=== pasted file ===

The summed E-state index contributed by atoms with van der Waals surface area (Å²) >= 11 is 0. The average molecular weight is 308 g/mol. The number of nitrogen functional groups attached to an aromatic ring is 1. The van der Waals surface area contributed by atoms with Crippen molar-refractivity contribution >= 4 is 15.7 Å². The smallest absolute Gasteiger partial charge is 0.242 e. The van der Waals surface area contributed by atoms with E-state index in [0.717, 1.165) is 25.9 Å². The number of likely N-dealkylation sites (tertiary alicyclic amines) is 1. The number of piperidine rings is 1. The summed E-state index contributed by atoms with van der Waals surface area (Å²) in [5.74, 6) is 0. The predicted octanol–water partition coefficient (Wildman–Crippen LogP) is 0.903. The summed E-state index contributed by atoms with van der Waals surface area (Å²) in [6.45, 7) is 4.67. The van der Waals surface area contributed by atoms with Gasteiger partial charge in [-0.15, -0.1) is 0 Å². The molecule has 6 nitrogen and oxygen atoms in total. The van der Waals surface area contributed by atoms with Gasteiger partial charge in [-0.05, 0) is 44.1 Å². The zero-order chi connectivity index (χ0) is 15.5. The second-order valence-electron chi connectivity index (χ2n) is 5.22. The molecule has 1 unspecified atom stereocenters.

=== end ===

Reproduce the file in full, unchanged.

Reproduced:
The summed E-state index contributed by atoms with van der Waals surface area (Å²) >= 11 is 0. The average molecular weight is 308 g/mol. The number of nitrogen functional groups attached to an aromatic ring is 1. The van der Waals surface area contributed by atoms with Crippen molar-refractivity contribution >= 4 is 15.7 Å². The smallest absolute Gasteiger partial charge is 0.242 e. The van der Waals surface area contributed by atoms with E-state index in [0.717, 1.165) is 25.9 Å². The number of likely N-dealkylation sites (tertiary alicyclic amines) is 1. The number of piperidine rings is 1. The summed E-state index contributed by atoms with van der Waals surface area (Å²) in [5.74, 6) is 0. The predicted octanol–water partition coefficient (Wildman–Crippen LogP) is 0.903. The summed E-state index contributed by atoms with van der Waals surface area (Å²) in [6.45, 7) is 4.67. The van der Waals surface area contributed by atoms with Gasteiger partial charge in [-0.15, -0.1) is 0 Å². The molecule has 6 nitrogen and oxygen atoms in total. The van der Waals surface area contributed by atoms with Gasteiger partial charge in [-0.05, 0) is 44.1 Å². The zero-order chi connectivity index (χ0) is 15.5. The second-order valence-electron chi connectivity index (χ2n) is 5.22. The molecule has 1 unspecified atom stereocenters.